After all, the composer’s octogenarian grandson, Wolfgang Wagner, agreed this year to step down as chief of the world’s oldest and most prestigious summer music festival after a record-breaking 57 years on the throne, 42 of them in sole charge.
And just as “Parsifal” is about the quest of the knights of Holy Grail for a saviour (the “pure fool” of Wagner’s libretto), so, too, is Bayreuth in need of a new leader with fresh vision and new ideas to steer it out of long years of artistic and creative stagnation.
The festival’s ruling body, the so-called Stiftungsrat, will meet on September 1 to decide who will take over from Wolfgang.
The closing date for applications is Friday, the day after the end of the festival and the day before Wolfgang’s 89th birthday. Until recently, it looked to be a done deal: Katharina Wagner, 30, and Eva Wagner-Pasquier, 63, both Wolfgang’s daughters by different marriages, teamed up earlier this year to launch a joint leadership bit, even if the alliance between the two estranged half-sisters looked rather uneasy. But with a last-minute application by Wolfgang’s 63-year-old niece Nike Wagner and the Belgian opera impresario and Paris Opera chief, Gerard Mortier, the race now appears to be wide open again.
According to the statutes of the festival, founded by Richard Wagner in 1876, control must remain in the hands of composer’s descendants, unless there are no suitable candidates.
And the different branches of the Wagner family have waged a bitter internecine feud for decades over his legacy.
Indeed, the battle has often proved more entertaining than some of the stage productions themselves, taking high-brow opera into the realms of soap opera.
Wolfgang has ruled Bayreuth with an iron hand ever since his brother Wieland died in 1966 leaving him in sole charge.
Even his fiercest critics acknowledge that Wolfgang helped make Bayreuth what it is today, but many observers agree that his ruthless determination to hold on to power has contributed to the festival’s artistic ossification. When the Stiftungsrat officially nominated Eva as Wolfgang’s successor in 2001, the autocratic white-haired patriarch simply ignored the decision, dismissing Eva as incompetent and insisting that his tenure was for life. Nevertheless, following the unexpected death of Gudrun last year, relations between the increasingly frail Wolfgang and Eva have thawed. And in a move to unblock the stalemate, Wolfgang finally agreed earlier this year to a compromise whereby Eva and Katharina would take over jointly. It was a proposal that seemed to make almost everyone happy: Wolfgang, the Stiftungsrat, the regional and federal authorities who heavily subsidize the festival, even the all-powerful Society of Friends of Bayreuth, the most important donor.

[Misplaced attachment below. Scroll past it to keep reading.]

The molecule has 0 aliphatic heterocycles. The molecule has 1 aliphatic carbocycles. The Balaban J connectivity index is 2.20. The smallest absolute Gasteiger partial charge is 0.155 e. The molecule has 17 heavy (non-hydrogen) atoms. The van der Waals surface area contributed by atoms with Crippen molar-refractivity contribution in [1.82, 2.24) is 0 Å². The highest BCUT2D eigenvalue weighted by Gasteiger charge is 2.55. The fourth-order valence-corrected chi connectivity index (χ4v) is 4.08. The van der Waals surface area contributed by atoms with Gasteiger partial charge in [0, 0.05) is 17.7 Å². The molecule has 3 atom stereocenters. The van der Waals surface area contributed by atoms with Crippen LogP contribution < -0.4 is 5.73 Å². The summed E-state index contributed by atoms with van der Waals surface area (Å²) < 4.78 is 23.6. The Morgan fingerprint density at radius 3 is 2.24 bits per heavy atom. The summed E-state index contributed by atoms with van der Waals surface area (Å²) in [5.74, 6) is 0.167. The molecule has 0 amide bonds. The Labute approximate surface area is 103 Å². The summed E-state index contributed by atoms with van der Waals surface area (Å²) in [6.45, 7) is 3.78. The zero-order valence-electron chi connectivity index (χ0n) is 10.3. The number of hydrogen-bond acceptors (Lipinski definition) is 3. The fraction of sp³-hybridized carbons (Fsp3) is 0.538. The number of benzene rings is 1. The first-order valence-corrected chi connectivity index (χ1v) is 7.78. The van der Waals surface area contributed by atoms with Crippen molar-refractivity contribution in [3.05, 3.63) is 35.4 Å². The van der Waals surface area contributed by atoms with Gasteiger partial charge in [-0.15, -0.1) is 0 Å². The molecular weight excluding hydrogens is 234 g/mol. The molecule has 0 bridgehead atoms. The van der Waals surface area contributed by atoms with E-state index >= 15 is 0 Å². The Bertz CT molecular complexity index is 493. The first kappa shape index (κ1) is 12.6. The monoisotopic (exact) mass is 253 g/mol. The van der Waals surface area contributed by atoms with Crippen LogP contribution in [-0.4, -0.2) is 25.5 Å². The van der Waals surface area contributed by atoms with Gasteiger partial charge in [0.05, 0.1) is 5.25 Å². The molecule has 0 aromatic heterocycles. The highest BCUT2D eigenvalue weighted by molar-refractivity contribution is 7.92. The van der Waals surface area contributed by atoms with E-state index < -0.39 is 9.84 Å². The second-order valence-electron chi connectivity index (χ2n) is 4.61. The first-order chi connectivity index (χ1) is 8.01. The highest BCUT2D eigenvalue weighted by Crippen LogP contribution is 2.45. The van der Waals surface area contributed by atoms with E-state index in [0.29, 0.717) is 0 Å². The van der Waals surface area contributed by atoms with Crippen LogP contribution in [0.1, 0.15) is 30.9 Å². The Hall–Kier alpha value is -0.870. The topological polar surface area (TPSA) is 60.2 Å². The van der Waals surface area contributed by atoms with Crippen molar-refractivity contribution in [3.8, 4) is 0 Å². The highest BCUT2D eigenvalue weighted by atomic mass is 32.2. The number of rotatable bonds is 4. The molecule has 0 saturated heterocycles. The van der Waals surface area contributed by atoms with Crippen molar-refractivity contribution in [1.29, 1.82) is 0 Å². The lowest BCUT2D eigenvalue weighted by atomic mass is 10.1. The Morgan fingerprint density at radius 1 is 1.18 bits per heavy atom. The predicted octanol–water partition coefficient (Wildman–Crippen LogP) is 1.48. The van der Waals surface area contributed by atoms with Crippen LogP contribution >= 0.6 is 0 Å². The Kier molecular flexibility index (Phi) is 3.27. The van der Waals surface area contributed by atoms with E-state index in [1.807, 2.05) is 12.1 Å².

Only one person was left fuming: Nike, who had been planning to launch a joint leadership bid with Eva herself.
Nike insists the door remains open to Eva, who would be “welcome” to join her joint bid with Mortier.
The two certainly have very respectable credentials: Nike runs her own festival, the high-brow “Perelinages” in Weimar, and Mortier, 64, made a name for himself as head of the Theatre de la Monnaie in Brussels before taking over as head of the renowned Salzburg Festival in Austria in the 1990s. Mortier also founded the ambitious Ruhrtriennale music and theatre festival in western Germany, and is due to take up a new position of general director of the New York City Opera next year.
At 30, Katharina is still too young to be in charge of a festival of the calibre of Bayreuth. But her youth coupled with Eva’s experience—she works as artistic consultant to the Aix-en-Provence opera festival, and has worked at opera houses of Vienna, London, Paris, Houston, Madrid and was even senior artistic advisor to The Metropolitan Opera in New York—they could prove a winning team.
Katharina masterminded the first-ever live Internet broadcast of an opera from Bayreuth this year, as well as a free public viewing, which turned out to be a runaway success.
She wants to continue in that vein in future, promising opera for kids, more public viewings and a special festival academy to promote young talent.
She has also pledged to allow independent historians and experts into the archives to investigate the festival’s Nazi past.
Nike, for her part, has not given up hope of winning the battle, however.
“Sometimes, I still believe in miracles,” she said in an recent radio interview.